Sailing towards a circular economy: conditions for increased reuse and remanufacturing in the Scandinavian maritime sector

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Sailing towards a circular economy: conditions for increased reuse and remanufacturing in the Scandinavian maritime sector. / Milios, Leonidas; Beqiri, Bledar; Whalen, Katherine; Jelonek, Simon.

In: Journal of Cleaner Production, Vol. 225, 10.07.2019, p. 227-235.

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TY - JOUR

T1 - Sailing towards a circular economy: conditions for increased reuse and remanufacturing in the Scandinavian maritime sector

AU - Milios, Leonidas

AU - Beqiri, Bledar

AU - Whalen, Katherine

AU - Jelonek, Simon

PY - 2019/7/10

Y1 - 2019/7/10

N2 - The transition to a Circular Economy (CE) requires enabling conditions that remove existing barriers in product life extension and material recovery operations. This contribution investigates barriers to material resource efficiency strategies in the maritime sector in Scandinavia and discusses the potential of policy interventions to enable increased reuse and remanufacturing of ship components. Recycling is a widespread practice in the maritime industry; however, ship demolition is usually associated with poor health and safety conditions for workers and adverse effects on the environment. According to CE principles, recycling is not the most favourable option for end-of-life products. Operations such as reuse and remanufacturing can be used to prolong the lifetime of marine equipment and delay the inevitable stage of recycling, thus contributing to significant material resource savings and value savings in the form of labour and energy. Yet, reuse and remanufacturing rates in the maritime sector are low compared to other sectors such as aviation and automotive. To identify the reasons behind this, interviews with stakeholders in the maritime sector revealed the main barriers for adopting reuse and remanufacturing strategies. These include (1) high costs that prohibit the uptake of reused and remanufactured components; (2) a lacking and inconsistent policy framework; and (3) the absence of organisational competences to facilitate reuse. To help overcome these barriers, a set of policies is discussed and their acceptance within the industry is examined. Potential policy interventions include (1) lower labour taxation; (2) enhancing waste infrastructure that distinguishes collection for reuse; and (3) mandating information and standardisation procedures.

AB - The transition to a Circular Economy (CE) requires enabling conditions that remove existing barriers in product life extension and material recovery operations. This contribution investigates barriers to material resource efficiency strategies in the maritime sector in Scandinavia and discusses the potential of policy interventions to enable increased reuse and remanufacturing of ship components. Recycling is a widespread practice in the maritime industry; however, ship demolition is usually associated with poor health and safety conditions for workers and adverse effects on the environment. According to CE principles, recycling is not the most favourable option for end-of-life products. Operations such as reuse and remanufacturing can be used to prolong the lifetime of marine equipment and delay the inevitable stage of recycling, thus contributing to significant material resource savings and value savings in the form of labour and energy. Yet, reuse and remanufacturing rates in the maritime sector are low compared to other sectors such as aviation and automotive. To identify the reasons behind this, interviews with stakeholders in the maritime sector revealed the main barriers for adopting reuse and remanufacturing strategies. These include (1) high costs that prohibit the uptake of reused and remanufactured components; (2) a lacking and inconsistent policy framework; and (3) the absence of organisational competences to facilitate reuse. To help overcome these barriers, a set of policies is discussed and their acceptance within the industry is examined. Potential policy interventions include (1) lower labour taxation; (2) enhancing waste infrastructure that distinguishes collection for reuse; and (3) mandating information and standardisation procedures.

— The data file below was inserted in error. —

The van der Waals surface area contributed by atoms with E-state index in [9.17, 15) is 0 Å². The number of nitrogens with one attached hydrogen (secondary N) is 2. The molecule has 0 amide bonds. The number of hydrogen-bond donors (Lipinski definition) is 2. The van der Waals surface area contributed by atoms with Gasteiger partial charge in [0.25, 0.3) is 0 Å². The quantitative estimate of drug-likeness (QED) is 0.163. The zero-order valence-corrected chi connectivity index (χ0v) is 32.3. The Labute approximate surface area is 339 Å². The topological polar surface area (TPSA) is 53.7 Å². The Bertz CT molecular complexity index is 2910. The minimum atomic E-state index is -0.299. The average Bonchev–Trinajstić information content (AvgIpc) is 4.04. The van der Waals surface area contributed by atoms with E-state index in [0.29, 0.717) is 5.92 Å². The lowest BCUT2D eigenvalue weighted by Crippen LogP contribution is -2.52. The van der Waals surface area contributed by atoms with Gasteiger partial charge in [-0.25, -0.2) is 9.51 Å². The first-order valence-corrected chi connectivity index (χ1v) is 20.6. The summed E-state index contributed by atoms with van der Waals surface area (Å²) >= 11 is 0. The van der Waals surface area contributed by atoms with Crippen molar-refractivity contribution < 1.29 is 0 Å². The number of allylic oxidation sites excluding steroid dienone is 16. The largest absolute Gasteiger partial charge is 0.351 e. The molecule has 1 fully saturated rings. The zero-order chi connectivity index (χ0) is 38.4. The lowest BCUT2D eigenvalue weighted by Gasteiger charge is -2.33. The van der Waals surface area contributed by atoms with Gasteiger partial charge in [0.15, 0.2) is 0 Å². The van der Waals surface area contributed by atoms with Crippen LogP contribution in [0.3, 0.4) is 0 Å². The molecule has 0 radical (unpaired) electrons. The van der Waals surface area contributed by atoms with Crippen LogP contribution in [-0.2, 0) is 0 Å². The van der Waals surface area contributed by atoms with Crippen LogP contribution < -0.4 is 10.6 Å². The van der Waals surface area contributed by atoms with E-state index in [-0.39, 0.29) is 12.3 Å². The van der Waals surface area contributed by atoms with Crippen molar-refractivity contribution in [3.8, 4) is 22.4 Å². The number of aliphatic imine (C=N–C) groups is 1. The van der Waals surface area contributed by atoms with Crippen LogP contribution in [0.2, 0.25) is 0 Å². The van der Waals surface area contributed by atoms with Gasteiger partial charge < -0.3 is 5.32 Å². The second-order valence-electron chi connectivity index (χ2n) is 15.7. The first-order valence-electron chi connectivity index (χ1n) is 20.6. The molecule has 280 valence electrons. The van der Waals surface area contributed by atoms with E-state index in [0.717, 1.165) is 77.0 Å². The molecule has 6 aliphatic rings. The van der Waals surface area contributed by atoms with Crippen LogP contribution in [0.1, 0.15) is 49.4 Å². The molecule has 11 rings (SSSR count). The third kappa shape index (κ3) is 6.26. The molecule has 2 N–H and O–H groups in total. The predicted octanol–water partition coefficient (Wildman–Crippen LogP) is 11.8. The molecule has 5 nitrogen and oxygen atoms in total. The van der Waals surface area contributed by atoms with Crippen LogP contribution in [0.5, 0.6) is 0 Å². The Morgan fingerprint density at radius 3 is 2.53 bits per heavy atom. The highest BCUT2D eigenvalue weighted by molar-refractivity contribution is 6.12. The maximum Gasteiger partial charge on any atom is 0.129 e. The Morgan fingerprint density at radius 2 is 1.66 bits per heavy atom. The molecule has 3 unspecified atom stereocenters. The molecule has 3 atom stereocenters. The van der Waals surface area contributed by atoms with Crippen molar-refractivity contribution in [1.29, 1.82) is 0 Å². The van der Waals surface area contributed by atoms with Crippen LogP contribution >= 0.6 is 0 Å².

KW - reuse

KW - remanufacturing

KW - maritime

KW - circular economy

KW - resource efficiency

KW - policy

U2 - 10.1016/j.jclepro.2019.03.330

DO - 10.1016/j.jclepro.2019.03.330

M3 - Article

VL - 225

SP - 227

EP - 235

JO - Journal of Cleaner Production

T2 - Journal of Cleaner Production

JF - Journal of Cleaner Production

SN - 0959-6526

ER -